Mission Rabies Ghana – Chapter 10: The Second Week Begins
Alas, the lovely weekend has ended, and it’s back to work again. We had breakfast, and then drove to our base camp as usual to restock our bags with supplies. I started the day with my second post-exposure rabies vaccine, due to that dog bite I received last Thursday. Ironically, the dog bite I received saved me a little money in the long run. Mission Rabies requires their volunteers to get a rabies booster vaccine every two years. I got my vaccine in August of 2018, so that I’d be ready for the trip to Goa in October. I would have needed a booster in August of this year (2020) if I were to apply for future projects. Now, having been boostered early due to that dog bite, I’m good for future Mission Rabies projects until February 2022. The booster would have cost me about $300 in the U.S. because my insurance doesn’t cover it. My vaccines here were free. Of course, I’m not recommending getting bitten in order to get the free booster vaccinations. I would never recommend such a thing (wink, wink).
Today, the plan was to go door to door, in a really remote area of Ghana. We drove for a while until we reached Akwaduo, the community we were going to service. How remote is this? Well, it wasn’t the middle of nowhere, but you could see the middle of nowhere from there. For example, this is the main street in the village.
Interestingly, as soon as we parked our truck, a woman came out of one of the homes on that main street to get her dog vaccinated.
I decided to take a lot of videos today, so readers of the blog can get a real feel for what we’re doing here every day, see what the streets are really like, the homes, the people.
We parked the truck, grabbed the portable cooler with the vaccines, the marking pen, the vaccine certificates, and some extra needles and syringes, and started traipsing through the community. We chatted with this woman, who offered info as to which neighbors in the area had dogs.
We started going door to door, asking residents if they had any dogs on the premises and if so, did they want them vaccinated. You can see just how remote this area is. Just a few ramshackle homes and lots of dirt and dust.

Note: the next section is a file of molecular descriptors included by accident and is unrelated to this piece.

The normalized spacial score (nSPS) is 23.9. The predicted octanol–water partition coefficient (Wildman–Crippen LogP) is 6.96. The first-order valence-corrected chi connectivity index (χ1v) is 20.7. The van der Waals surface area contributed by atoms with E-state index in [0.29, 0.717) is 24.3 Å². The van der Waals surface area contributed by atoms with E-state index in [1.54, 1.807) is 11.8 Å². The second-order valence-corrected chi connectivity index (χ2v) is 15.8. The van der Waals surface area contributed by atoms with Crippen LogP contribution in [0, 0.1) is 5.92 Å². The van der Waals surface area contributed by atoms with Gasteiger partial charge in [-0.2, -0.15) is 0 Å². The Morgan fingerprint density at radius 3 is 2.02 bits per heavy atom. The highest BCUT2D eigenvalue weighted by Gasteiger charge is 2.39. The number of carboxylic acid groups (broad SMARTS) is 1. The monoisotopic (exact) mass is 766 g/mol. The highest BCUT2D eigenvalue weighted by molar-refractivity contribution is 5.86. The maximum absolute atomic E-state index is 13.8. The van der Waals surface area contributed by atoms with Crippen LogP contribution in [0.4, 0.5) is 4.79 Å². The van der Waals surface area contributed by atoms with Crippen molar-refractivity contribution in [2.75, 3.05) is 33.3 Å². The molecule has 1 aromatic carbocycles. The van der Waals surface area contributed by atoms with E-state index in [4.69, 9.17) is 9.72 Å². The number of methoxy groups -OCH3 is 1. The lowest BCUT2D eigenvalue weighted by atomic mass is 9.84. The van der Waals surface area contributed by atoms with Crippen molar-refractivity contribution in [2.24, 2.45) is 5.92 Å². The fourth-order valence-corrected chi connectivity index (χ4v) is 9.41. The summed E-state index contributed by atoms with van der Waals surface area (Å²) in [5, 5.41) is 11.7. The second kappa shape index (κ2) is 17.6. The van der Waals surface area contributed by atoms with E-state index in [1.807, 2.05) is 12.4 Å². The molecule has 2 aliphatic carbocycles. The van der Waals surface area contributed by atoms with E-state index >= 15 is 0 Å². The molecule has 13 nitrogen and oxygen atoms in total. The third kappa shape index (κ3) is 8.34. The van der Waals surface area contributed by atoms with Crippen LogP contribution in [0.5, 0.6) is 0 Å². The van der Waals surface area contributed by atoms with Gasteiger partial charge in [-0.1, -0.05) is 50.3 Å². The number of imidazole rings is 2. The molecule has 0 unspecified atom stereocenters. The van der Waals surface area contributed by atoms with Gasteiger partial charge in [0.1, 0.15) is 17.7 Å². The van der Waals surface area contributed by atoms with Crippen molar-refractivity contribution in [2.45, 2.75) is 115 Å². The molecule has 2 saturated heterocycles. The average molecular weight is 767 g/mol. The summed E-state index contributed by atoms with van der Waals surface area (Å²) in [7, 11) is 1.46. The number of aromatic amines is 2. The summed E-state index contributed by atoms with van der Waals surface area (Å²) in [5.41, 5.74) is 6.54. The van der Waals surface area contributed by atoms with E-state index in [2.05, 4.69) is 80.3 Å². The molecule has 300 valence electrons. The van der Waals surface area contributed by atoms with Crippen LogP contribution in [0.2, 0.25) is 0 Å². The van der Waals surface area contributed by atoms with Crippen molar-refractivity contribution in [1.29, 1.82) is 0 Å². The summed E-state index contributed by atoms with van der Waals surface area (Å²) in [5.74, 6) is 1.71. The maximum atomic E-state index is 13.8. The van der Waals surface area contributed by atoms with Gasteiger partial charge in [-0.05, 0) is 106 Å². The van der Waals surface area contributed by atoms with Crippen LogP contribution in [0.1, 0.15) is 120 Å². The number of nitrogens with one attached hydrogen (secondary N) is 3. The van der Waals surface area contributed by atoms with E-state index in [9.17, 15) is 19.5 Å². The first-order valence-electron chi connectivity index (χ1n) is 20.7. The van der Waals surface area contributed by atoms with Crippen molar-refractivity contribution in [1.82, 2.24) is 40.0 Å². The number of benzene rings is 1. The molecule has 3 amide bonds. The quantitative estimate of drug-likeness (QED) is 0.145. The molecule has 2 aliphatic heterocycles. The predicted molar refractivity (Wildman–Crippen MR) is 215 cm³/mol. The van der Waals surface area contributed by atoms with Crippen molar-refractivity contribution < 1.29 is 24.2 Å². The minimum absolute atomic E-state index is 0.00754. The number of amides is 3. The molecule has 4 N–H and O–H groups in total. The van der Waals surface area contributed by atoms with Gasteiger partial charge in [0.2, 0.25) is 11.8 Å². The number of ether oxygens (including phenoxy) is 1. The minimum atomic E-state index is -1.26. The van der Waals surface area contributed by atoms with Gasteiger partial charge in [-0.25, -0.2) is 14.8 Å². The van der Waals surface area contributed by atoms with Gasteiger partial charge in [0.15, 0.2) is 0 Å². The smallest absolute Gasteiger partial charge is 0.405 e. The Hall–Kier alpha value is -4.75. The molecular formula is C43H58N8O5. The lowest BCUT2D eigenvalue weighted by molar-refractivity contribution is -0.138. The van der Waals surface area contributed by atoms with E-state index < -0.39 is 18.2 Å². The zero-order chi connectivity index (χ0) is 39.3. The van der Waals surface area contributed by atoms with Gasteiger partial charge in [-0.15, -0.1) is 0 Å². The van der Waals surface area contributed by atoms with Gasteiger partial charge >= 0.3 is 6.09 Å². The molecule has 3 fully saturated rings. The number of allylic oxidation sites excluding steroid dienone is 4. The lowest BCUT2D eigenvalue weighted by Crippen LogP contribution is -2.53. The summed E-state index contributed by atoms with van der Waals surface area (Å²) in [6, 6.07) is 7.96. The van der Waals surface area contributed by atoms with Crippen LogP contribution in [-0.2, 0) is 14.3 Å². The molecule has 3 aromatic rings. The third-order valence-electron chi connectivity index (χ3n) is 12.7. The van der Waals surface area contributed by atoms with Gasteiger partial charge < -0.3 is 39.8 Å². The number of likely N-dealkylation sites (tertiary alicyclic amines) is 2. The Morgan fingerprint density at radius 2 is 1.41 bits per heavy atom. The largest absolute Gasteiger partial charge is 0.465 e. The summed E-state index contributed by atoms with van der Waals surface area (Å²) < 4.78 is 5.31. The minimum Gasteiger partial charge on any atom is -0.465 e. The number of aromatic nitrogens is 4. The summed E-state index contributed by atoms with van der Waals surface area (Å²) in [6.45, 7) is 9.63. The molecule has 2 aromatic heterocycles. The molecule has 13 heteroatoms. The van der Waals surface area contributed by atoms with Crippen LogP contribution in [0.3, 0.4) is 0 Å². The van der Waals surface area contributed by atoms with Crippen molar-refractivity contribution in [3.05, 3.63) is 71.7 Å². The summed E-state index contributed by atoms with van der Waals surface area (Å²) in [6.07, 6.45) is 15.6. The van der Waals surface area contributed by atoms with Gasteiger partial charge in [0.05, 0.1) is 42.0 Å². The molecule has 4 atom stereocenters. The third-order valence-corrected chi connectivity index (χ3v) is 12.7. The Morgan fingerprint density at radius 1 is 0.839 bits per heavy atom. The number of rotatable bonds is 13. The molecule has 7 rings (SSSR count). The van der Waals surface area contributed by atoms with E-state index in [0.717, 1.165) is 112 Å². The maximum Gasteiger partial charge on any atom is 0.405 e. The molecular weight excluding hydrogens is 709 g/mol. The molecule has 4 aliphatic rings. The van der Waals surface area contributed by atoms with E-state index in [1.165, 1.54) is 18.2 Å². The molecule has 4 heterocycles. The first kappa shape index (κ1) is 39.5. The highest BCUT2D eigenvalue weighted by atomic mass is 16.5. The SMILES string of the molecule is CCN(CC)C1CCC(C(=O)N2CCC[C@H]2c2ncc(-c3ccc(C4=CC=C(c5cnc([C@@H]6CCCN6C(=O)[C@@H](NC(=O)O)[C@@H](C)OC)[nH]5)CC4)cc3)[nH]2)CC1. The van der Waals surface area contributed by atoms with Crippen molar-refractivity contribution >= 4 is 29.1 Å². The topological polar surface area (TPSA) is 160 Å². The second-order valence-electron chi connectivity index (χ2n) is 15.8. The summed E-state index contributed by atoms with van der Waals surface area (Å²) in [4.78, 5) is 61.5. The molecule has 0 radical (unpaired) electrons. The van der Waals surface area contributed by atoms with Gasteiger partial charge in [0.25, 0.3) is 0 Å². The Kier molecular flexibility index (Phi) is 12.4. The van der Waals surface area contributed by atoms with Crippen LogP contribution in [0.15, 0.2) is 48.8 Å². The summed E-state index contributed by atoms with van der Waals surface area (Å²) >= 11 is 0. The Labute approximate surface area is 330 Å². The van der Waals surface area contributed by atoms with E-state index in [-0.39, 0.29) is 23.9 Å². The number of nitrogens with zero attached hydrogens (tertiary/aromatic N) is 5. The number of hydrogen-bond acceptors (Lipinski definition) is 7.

As a city kid from New York, I was still trying to wrap my head around this kind of lifestyle.
Some days we do some combination of door-to-door (going to individual houses on foot), static point (we set up shop in one spot, and people come to us), and roaming static point (we set up shop in one spot for a little while, then pack up and move to a new spot for a while).
Today, though, we did door-to-door entirely. It’s a bit more physically taxing, as you can see in the videos, but also more interesting, as you get to walk through the actual villages, through yards, and into houses.
We went into this home, which was surprisingly more spacious than I expected, and were led to a room where there was a litter of puppies.
We vaccinated the bunch.
Then, the mother dog showed up and let her babies nurse.
We went to another area of this village, to a small community.
We vaccinated a couple of dogs there.
We chatted with the people some more, and vaccinated a litter of puppies there.
Most of the dogs I’ve seen on this trip were pretty young. Today I saw a scraggly, thin dog that I thought looked unwell. I asked about the dog, and was told that the dog is fine, just old. It turns out that she was 13 years old.
I was very surprised (and very pleased) to see a dog live this long, given that dogs get very little health care here. The owner was clearly very fond of her. Heartwarming to see.
We were pretty efficient today, completing our entire area a bit early, and we were one of the first groups back at base camp, and the first group back at the resort. We arrived around 5:30, theoretically in time for me to catch another lovely sunset, however, it was overcast for much of the day, and there was no dramatic sunset today.
I did go down to the lake with my Chromebook soon after we arrived, so I could start this blog post. While I was typing, I looked up, and there was that dog again, the one that had the wire around its muzzle.
I called her over, and she came right away and let me pat her head and face.
Her nose wasn’t swollen at all, and I got to touch the spot on her skin where that wire was, and it’s healing very nicely.
I’ll never know who put it on her, nor will I know who took it off. I’m just glad that she’s okay, and hopefully I’ll encounter her once or twice more before we leave here.
I stuck around until well after the sun went down, and watched as the lake grew moody and quiet, and then went to dinner.